Vienna to Paris: How Armenians Brewed Europe’s Coffee Culture

As the aroma of freshly brewed coffee became a staple in European cities, the history of how this beloved beverage became a phenomenon is often untold. Behind the rise of coffee culture in Europe, two enterprising Armenians, Johannes Diodato and Isaak de Luca, stand out as pioneers who brought the unique coffeehouse experience from the East to the West.

In Vienna, a city now synonymous with coffeehouse culture, it was Diodato who laid the groundwork. On a crisp day, January 17, 1685, he was granted the very first permit to establish a coffeehouse, and with it, he brought the rich flavors of the East to the Austrian capital. His enterprise flourished under a royal monopoly granted by Leopold I, allowing him exclusive rights to sell coffee for two decades—a remarkable achievement for the time.

However, Diodato’s success was tinged with turmoil. His extensive trade with the Turks cast a shadow of suspicion upon him, ultimately forcing him to abandon his thriving business and seek refuge in Venice in 1693. His departure led to his wife taking the reins of their coffeehouse, ensuring the business continued to warm the palates and hearts of the Viennese.

Isaak de Luca picked up where Diodato left off. By 1697, he had not only secured the right to conduct business in Vienna but, alongside Andreas Pain and Philip Rudolf Kemberg, he ascended to become the city’s premier coffee merchant.

The influence of Armenians on coffee culture extended beyond Vienna. In Paris, an Armenian by the name of Pascal introduced the novelty of coffee in 1672. His establishment, maison de caova, was a dazzling imitation of a Constantinople coffeehouse, where the enigmatic allure of coffee was served amid the hustle and bustle of Parisian life. Here, ‘le petit noir’ was not just a drink but an experience, served by black slave boys who wove through the crowds, enchanting the public with this novel, sweet, and roasted scent.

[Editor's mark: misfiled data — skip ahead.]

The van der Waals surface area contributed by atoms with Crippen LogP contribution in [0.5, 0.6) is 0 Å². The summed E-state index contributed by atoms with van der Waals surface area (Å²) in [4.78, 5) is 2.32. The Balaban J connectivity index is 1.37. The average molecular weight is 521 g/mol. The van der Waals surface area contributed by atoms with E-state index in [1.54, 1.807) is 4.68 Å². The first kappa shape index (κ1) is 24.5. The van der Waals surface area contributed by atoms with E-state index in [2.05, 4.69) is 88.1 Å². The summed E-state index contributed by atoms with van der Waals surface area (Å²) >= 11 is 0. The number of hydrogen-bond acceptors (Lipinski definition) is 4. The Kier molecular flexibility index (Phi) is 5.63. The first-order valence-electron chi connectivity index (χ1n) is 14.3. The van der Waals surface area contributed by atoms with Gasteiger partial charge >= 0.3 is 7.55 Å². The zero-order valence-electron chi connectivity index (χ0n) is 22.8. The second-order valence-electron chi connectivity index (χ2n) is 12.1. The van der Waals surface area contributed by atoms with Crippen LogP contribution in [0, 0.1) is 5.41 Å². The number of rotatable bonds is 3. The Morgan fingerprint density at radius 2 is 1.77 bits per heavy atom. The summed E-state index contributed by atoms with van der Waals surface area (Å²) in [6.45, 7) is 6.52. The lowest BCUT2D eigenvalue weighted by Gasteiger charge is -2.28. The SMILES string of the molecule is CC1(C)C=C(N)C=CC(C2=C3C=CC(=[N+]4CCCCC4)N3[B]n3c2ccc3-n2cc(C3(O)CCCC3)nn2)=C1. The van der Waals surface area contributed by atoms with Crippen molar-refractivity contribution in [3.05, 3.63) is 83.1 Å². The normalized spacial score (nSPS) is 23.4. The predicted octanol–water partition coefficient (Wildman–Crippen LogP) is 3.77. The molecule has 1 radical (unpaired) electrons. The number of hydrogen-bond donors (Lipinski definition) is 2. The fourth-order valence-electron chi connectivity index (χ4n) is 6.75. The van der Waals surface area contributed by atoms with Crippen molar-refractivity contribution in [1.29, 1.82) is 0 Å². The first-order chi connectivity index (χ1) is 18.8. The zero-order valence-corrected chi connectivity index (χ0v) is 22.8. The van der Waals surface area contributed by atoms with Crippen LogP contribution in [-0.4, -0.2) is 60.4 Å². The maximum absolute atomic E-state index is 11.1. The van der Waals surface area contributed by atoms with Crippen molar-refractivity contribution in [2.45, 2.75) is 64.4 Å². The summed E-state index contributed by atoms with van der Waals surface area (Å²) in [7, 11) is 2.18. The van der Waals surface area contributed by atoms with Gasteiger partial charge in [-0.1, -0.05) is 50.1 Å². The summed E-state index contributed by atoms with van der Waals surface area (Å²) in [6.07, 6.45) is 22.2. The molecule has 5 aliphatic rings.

Pascal’s legacy continued beyond the borders of France as he later took the coffee experience to London. In a twist of fate, another Armenian, also named Pascal, had already established the city’s first coffeehouse two decades prior, marking a significant moment in the history of British coffee culture.

These Armenian coffee connoisseurs were more than just merchants; they were cultural ambassadors, transporting a piece of their heritage and introducing a social revolution that reshaped the way Europeans socialized. The coffeehouses they established became hubs of intellectual discussion, business transactions, and social interaction.

The story of coffee in Europe is steeped in the endeavors of these Armenian individuals, who, with their pioneering spirit, brewed a new chapter in the continent’s culinary and social history. Today, as we sip our espressos and lattes in the cozy corners of local cafés, we partake in a tradition that has been percolating for centuries, thanks to the vision and resilience of these early coffee innovators.


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